When I started in the field years ago, I had to constantly explain what customer success was. Now I see much broader adoption. But there still isn’t a single definition of a CSM; every company has its own interpretation. Some are very sales-oriented, some are more support-oriented — I don’t know if that will ever stabilize. It’s definitely a growing field, though.
If you look at the timeline from your pre-sales activity to the point of sale to the installation and delivery, CSMs were previously brought in at the end of this life cycle. As in, “The sale has closed, now it’s time for customer success to take over.” Now you see more and more companies becoming aware that they need a CSM on day one.
I’ll give you an example: We all know the difference between a pipeline and prospects that have actually been qualified. The reason why the unqualified pipeline does not turn into a qualified pipeline is because quite often we don’t really understand the success criteria — we don’t truly understand what the customer wants and how they would use the technology.
So that’s why more companies, including Guavus, are now including CSMs at the beginning of the sales cycle. For instance, part of my team is responsible for ideation services. These are basically phase zero projects, where we establish the value of the solution and do early discovery analysis, and our CSMs are an important part of that process.
What are the biggest pain points for companies when starting or improving a customer success program?
The biggest sticking point for most companies when implementing or overhauling a customer success program is buy-in. That’s why it’s critical that the CEO and leadership team set the proper tone, conveying that customer success management is not a lateral function — it’s a central function.
Furthermore, the leadership team must ensure that customer success is aligned across the company. There must be a feeling throughout the organization that, regardless of which team you belong to, we have a shared goal when it comes to making the customer successful.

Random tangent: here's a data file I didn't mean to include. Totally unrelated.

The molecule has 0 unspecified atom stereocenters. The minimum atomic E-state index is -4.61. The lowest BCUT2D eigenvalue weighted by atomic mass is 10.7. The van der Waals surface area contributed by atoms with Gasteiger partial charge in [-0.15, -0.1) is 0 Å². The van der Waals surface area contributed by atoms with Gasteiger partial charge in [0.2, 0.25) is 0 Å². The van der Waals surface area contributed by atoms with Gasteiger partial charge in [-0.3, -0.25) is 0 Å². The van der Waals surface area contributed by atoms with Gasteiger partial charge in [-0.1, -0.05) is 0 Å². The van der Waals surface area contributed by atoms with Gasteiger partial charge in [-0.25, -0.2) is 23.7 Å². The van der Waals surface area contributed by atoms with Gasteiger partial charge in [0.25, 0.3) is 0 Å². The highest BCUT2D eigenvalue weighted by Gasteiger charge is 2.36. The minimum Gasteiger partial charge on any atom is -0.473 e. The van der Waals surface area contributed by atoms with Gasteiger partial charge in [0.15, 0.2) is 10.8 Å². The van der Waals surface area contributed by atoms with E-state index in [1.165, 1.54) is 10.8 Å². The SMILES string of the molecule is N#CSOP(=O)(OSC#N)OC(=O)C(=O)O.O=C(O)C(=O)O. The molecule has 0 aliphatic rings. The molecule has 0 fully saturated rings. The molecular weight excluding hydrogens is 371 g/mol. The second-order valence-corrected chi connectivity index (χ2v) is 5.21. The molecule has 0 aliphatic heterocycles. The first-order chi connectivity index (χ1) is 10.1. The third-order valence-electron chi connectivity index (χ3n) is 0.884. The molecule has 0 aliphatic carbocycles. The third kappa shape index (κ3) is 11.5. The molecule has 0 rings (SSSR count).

The attitude must be collaborative because CSMs don’t truly own anything. Instead, they are reliant on many other components of the business and thus are only as strong as the company as a whole.
What other teams does customer success work with most closely?
At Guavus, the customer success department has a very strong relationship with the marketing team. After all, we know the customer stories, so we serve as a content provider to marketing.
We also closely align with sales, as I have an operational responsibility where I’m integrated into the entire sales process. In fact, I review every proposal that goes out to a customer to make sure that it’s realistic and executable.
Beyond marketing and sales, we work closely with project management. I like to think that we have a brotherly relationship — meaning that we kind of think and operate in a similar way when it comes to creating a successful outcome. For them it’s about the product itself; for us it’s the customer.
In addition, part of my job involves PR and analyst relations. I also own the company transformation — so the entire transformation is under our organization.
Thank you, Silvia!
You can connect with Silvia by following her on LinkedIn. And we hope you’ll continue reading our Influential Women in CX series to learn about other customer support and success superstars!
Featured image credit: Regalix